Tag Archives: amnesty

Tajik Opposition Leader Proposes Civil War Amnesty

On May 8, the chairman of the Islamic Revival Party of Tajikistan (IRPT) Muhiddin Kabiri sent an open letter [taj] to President Emomali Rahmon, urging him to pardon all inmates who remain in jail for crimes committed during the country’s civil war. This year, Tajikistan celebrates the 15th anniversary of the peace deal that put an end to the violent conflict which claimed an estimated 50,000 lives from 1992-1997. In his letter, Kabiri asked the Tajik leader to show mercy and to mark the anniversary by granting a full amnesty to all opposition and pro-government militants who are still in jail.

It has been a tradition in the country to pardon thousands of inmates on major anniversaries. Since 1991, Tajik authorities have carried out 13 amnesties, releasing from jail more than 110,000 individuals. Last year, when the country celebrated the 20th anniversary of its independence, about 15,000 individuals serving prison sentences or being placed in pre-trial detention were either freed or had their terms reduced. The 1997 peace accords granted an amnesty to all individuals who had taken part in the civil war and agreed to put down their weapons. However, that amnesty as well as all subsequent ones did not extend to hundreds of detainees who had been convicted of “grave crimes” such as murder and terrorism committed during the civil war.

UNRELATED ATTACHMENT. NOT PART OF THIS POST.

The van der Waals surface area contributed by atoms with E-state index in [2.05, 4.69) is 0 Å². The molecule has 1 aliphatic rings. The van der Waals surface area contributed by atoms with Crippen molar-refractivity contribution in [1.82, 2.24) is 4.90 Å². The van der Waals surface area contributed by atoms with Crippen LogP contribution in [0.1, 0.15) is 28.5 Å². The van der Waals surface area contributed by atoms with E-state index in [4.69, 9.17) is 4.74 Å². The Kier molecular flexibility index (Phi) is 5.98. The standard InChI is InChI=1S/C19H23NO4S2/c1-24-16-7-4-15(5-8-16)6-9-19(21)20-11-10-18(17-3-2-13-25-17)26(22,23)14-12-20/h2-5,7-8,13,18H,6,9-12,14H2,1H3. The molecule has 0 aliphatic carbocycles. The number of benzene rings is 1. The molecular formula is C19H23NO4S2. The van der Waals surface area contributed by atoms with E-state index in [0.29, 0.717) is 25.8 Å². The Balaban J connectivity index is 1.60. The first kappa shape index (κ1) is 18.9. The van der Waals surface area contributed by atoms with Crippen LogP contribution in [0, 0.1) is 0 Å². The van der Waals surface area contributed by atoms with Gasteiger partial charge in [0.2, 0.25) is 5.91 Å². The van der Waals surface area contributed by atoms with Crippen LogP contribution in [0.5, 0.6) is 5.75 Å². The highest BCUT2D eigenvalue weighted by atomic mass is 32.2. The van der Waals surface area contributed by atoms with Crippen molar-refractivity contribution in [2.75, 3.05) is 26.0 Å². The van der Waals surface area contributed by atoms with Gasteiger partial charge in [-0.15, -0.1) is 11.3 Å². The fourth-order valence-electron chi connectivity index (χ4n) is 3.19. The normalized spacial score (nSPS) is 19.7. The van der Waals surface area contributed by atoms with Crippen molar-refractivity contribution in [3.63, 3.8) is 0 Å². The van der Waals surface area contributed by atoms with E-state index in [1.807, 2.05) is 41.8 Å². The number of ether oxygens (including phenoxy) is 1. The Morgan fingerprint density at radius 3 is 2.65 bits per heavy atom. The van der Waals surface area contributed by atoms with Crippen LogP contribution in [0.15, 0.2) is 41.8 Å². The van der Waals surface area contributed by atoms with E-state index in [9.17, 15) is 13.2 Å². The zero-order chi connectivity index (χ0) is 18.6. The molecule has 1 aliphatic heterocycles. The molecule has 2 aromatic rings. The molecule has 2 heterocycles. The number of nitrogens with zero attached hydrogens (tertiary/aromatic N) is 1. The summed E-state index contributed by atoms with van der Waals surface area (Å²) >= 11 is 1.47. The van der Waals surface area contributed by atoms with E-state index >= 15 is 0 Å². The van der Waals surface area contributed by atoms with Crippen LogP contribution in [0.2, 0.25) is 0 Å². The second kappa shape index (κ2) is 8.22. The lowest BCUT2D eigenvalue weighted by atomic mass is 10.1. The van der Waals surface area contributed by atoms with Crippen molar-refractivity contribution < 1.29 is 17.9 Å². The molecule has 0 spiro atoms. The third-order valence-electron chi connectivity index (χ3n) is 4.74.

According to Kabiri, most such inmates have already served more than half their terms, becoming old and suffering from deteriorated health conditions in overcrowded and decrepit correction facilities. “Today, these are mostly old and sick individuals who pose no real threat to society,” he wrote.
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Large Scale Prison Amnesty Announced in Tajikistan

Ahead of Tajikistan’s 20th independence anniversary on 9 September, President Emomali Rahmon sent a draft law to the country’s parliament on July 27, which would grant full amnesty or reduced terms for nearly 15,000 individuals serving prison sentences and awaiting legal proceedings in pre-trial detention. Over 8,500 may be released from jail under the proposed amnesty, which will extend to all female inmates, minors, convicts over the age of 55, disabled inmates, foreign nationals, veterans of the Soviet campaign in Afghanistan, military deserters, and those suffering from cancer, tuberculosis or other serious illnesses. Prisoners eligible for release will also include those sentenced for crimes of negligence, other offences punishable by jail terms not exceeding five years, and economic crimes if the convicts have fully repaid the financial losses they caused.

The amnesty will also extend to members of outlawed Islamic groups and political movements who were convicted of extremism and imprisoned for up to five years or have served three quarters of their terms. The amnesty will also pardon an unknown number of dissident Colonel Mahmud Khudoyberdiyev’s followers who did not recognize the conditions of the peace accord that ended the 1992-1997 civil war in the country and launched a rebellion against government forces in 1997, invading what is now the country’s northern region of Sughd from Uzbekistan a year later. Prisoners falling under this category will be freed if they have served most of their prison terms unless they were convicted of terrorism, murder, or other serious crimes.
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